U.S. Markets closed

Could The Iconovo AB (publ) (STO:ICO) Ownership Structure Tell Us Something Useful?

Simply Wall St

The big shareholder groups in Iconovo AB (publ) (STO:ICO) have power over the company. Large companies usually have institutions as shareholders, and we usually see insiders owning shares in smaller companies. Warren Buffett said that he likes 'a business with enduring competitive advantages that is run by able and owner-oriented people'. So it's nice to see some insider ownership, because it may suggest that management is owner-oriented.

Iconovo is not a large company by global standards. It has a market capitalization of kr400m, which means it wouldn't have the attention of many institutional investors. In the chart below below, we can see that institutions don't own many shares in the company. Let's take a closer look to see what the different types of shareholder can tell us about ICO.

View our latest analysis for Iconovo

OM:ICO Ownership Summary, September 13th 2019

What Does The Institutional Ownership Tell Us About Iconovo?

Institutional investors commonly compare their own returns to the returns of a commonly followed index. So they generally do consider buying larger companies that are included in the relevant benchmark index.

Less than 5% of Iconovo is held by institutional investors. This suggests that some funds have the company in their sights, but many have not yet bought shares in it. If the business gets stronger from here, we could see a situation where more institutions are keen to buy. We sometimes see a rising share price when a few big institutions want to buy a certain stock at the same time. The history of earnings and revenue, which you can see below, could be helpful in considering if more institutional investors will want the stock. Of course, there are plenty of other factors to consider, too.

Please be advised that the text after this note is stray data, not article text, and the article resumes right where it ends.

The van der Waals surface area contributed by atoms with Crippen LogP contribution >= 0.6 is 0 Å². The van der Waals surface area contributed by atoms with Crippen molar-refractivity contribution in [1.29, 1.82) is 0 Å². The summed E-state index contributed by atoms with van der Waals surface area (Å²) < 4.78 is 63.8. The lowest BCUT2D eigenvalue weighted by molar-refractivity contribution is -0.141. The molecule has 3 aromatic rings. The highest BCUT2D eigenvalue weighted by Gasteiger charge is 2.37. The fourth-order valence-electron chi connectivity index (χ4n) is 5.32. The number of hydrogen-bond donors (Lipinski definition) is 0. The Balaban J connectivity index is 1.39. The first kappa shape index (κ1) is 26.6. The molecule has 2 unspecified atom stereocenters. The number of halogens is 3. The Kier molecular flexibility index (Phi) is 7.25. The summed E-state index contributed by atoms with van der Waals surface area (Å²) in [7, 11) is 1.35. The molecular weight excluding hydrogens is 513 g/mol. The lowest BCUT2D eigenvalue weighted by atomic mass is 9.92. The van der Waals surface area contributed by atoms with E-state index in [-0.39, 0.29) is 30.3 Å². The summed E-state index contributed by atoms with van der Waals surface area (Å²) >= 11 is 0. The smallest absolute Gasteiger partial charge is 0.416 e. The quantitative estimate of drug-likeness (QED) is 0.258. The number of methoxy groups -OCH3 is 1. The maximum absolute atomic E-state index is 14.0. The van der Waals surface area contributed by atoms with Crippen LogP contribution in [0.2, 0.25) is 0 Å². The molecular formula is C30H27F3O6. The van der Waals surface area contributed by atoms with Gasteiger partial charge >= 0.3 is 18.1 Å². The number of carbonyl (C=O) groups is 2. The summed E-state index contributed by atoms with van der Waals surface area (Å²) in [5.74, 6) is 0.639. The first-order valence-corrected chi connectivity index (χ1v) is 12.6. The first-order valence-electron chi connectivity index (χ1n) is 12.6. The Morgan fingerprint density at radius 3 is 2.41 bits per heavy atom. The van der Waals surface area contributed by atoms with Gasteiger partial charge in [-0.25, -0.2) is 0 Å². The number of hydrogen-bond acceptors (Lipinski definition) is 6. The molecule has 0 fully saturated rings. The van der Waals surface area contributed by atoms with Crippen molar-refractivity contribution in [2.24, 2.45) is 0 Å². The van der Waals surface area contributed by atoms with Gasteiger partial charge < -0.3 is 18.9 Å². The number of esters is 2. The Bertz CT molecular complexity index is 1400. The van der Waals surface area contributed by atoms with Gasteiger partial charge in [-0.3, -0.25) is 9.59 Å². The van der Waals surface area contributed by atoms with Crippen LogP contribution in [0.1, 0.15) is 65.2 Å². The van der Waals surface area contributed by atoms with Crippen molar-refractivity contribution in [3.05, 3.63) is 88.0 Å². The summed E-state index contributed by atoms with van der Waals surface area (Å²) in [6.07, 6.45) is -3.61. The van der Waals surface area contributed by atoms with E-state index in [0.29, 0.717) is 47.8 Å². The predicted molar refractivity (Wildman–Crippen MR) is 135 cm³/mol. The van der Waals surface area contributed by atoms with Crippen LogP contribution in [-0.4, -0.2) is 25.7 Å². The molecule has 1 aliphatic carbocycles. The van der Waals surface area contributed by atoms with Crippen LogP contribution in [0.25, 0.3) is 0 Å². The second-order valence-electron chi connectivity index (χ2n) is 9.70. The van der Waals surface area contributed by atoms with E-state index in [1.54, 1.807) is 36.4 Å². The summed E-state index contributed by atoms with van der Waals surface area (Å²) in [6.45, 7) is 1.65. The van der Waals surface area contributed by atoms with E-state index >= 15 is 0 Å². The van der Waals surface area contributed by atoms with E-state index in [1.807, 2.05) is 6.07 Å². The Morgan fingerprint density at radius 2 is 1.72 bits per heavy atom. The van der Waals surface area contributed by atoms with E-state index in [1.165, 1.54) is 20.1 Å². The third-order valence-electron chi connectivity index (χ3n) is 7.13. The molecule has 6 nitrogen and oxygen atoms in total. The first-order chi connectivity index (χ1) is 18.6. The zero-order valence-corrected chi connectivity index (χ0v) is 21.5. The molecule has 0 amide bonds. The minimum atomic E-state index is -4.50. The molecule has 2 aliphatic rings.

OM:ICO Income Statement, September 13th 2019

Iconovo is not owned by hedge funds. While there is some analyst coverage, the company is probably not widely covered. So it could gain more attention, down the track.

Insider Ownership Of Iconovo

While the precise definition of an insider can be subjective, almost everyone considers board members to be insiders. Management ultimately answers to the board. However, it is not uncommon for managers to be executive board members, especially if they are a founder or the CEO.

Insider ownership is positive when it signals leadership are thinking like the true owners of the company. However, high insider ownership can also give immense power to a small group within the company. This can be negative in some circumstances.

It seems that insiders own more than half the Iconovo AB (publ) stock. This gives them a lot of power. So they have a kr235m stake in this kr400m business. Most would argue this is a positive, showing strong alignment with shareholders. You can click here to see if those insiders have been buying or selling.

General Public Ownership

The general public holds a 28% stake in ICO. While this size of ownership may not be enough to sway a policy decision in their favour, they can still make a collective impact on company policies.

Private Equity Ownership

With an ownership of 11%, private equity firms are in a position to play a role in shaping corporate strategy with a focus on value creation. Some investors might be encouraged by this, since private equity are sometimes able to encourage strategies that help the market see the value in the company. Alternatively, those holders might be exiting the investment after taking it public.

Next Steps:

It's always worth thinking about the different groups who own shares in a company. But to understand Iconovo better, we need to consider many other factors.

Many find it useful to take an in depth look at how a company has performed in the past. You can access this detailed graph of past earnings, revenue and cash flow .

Ultimately the future is most important. You can access this free report on analyst forecasts for the company.

NB: Figures in this article are calculated using data from the last twelve months, which refer to the 12-month period ending on the last date of the month the financial statement is dated. This may not be consistent with full year annual report figures.

We aim to bring you long-term focused research analysis driven by fundamental data. Note that our analysis may not factor in the latest price-sensitive company announcements or qualitative material.

If you spot an error that warrants correction, please contact the editor at editorial-team@simplywallst.com. This article by Simply Wall St is general in nature. It does not constitute a recommendation to buy or sell any stock, and does not take account of your objectives, or your financial situation. Simply Wall St has no position in the stocks mentioned. Thank you for reading.